The Vanuatu Meteorology and Geo-Hazards Department (VMGD) has warned communities on Ambae of possible imminent eruption at Lombenben volcano, following its recent increased in activity.
Ash from the volcano has began spreading across the island again to villages from northwest to west, and as far as the eastern part of neighboring Santo Island. Volcanic activity has not been stable since last month.
People on Ambae and neighboring islands could hear the volcano's rumbling sound clearly, view volcanic gas plumes and glows over the mountain at night.
The volcano continues to emit steam and volcanic gases and may spark projectiles to nearby surroundings.These are normal activities of a volcano experiencing major unrest stage or alert level 2.
Volcanic ashes and gases (minor) at this alert level may continue to cause nuisance to lives, crops, animals and equipment, said VMGD.
"Alert level 2 is very important in the Volcano Alert Level System. It is the level of transition between the unrest and eruption state.
"Possible eruption could occur at any time", said VMGD.
The last time the volcano erupted, evacuation was ordered for the entire 11,000 population on the island.
Just after repatriation, residents faced another several months of increased activity with widespread ash fall causing significant damage to food supplies, water, shelter and health.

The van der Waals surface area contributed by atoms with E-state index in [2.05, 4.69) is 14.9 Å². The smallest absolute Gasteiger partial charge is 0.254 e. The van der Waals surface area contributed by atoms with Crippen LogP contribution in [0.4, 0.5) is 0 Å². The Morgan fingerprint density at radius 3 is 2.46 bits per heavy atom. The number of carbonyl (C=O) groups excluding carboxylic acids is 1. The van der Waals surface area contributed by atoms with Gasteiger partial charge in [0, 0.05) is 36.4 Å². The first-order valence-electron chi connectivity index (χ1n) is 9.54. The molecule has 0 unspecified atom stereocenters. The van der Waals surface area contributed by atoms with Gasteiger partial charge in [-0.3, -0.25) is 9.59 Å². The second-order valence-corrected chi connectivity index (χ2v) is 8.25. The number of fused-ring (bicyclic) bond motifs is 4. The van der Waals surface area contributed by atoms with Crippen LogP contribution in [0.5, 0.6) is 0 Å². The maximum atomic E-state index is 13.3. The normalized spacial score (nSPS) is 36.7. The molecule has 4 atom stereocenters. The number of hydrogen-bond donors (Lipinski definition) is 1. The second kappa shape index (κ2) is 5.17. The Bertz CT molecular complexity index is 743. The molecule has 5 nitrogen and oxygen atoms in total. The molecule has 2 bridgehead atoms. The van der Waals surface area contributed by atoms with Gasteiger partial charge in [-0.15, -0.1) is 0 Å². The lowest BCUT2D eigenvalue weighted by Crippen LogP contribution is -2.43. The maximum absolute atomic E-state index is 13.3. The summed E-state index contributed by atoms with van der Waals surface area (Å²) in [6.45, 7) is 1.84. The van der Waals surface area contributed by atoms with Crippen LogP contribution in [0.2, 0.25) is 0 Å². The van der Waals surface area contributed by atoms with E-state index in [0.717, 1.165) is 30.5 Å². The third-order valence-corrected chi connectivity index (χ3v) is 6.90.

The volcano seems to be in a more stable state in early June before VMGD announced it has observed greater activity lately.
With the current situation, VMGD said that the possibility of the volcanic activity increasing to the level of minor eruption is low to moderate.
Visitors and villagers are warned to stay away from the volcano to avoid volcanic bombs, dangerous gas and ashes.
The VMGD states: "The presence of ash that has fallen on Ambae will continue to change the behavior of streams and creeks when it rains.
"Creeks and streams can produce flood and carry a lot more debris. Landslides may occur at some areas during heavy rainfall".
The current activity is occurring in the summit crater (Lake Voui) and there are no indications of activity happening elsewhere on the island.
Vanuatu has six active volcanoes and all are experiencing unrest.